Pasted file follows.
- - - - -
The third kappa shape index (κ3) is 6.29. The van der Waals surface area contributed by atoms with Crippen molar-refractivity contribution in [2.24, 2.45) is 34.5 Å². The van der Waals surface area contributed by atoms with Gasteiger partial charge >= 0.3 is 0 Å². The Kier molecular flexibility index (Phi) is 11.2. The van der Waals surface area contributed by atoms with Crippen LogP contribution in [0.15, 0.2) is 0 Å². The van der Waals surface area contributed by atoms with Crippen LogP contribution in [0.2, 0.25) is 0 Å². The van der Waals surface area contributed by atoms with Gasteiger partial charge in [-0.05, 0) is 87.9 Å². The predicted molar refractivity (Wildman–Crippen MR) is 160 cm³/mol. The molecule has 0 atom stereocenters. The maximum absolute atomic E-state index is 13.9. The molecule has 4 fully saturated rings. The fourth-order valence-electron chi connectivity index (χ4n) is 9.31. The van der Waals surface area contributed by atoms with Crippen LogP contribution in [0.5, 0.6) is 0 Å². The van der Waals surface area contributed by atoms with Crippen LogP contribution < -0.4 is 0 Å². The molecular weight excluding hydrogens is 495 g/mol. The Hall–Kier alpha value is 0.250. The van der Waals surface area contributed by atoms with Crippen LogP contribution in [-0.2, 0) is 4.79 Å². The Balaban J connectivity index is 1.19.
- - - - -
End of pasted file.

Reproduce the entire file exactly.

The third kappa shape index (κ3) is 6.29. The van der Waals surface area contributed by atoms with Crippen molar-refractivity contribution in [2.24, 2.45) is 34.5 Å². The van der Waals surface area contributed by atoms with Gasteiger partial charge >= 0.3 is 0 Å². The Kier molecular flexibility index (Phi) is 11.2. The van der Waals surface area contributed by atoms with Crippen LogP contribution in [0.15, 0.2) is 0 Å². The van der Waals surface area contributed by atoms with Crippen LogP contribution in [0.2, 0.25) is 0 Å². The van der Waals surface area contributed by atoms with Gasteiger partial charge in [-0.05, 0) is 87.9 Å². The predicted molar refractivity (Wildman–Crippen MR) is 160 cm³/mol. The molecule has 0 atom stereocenters. The maximum absolute atomic E-state index is 13.9. The molecule has 4 fully saturated rings. The fourth-order valence-electron chi connectivity index (χ4n) is 9.31. The van der Waals surface area contributed by atoms with Crippen LogP contribution in [0.5, 0.6) is 0 Å². The van der Waals surface area contributed by atoms with Crippen LogP contribution < -0.4 is 0 Å². The molecular weight excluding hydrogens is 495 g/mol. The Hall–Kier alpha value is 0.250. The van der Waals surface area contributed by atoms with Crippen LogP contribution in [-0.2, 0) is 4.79 Å². The Balaban J connectivity index is 1.19.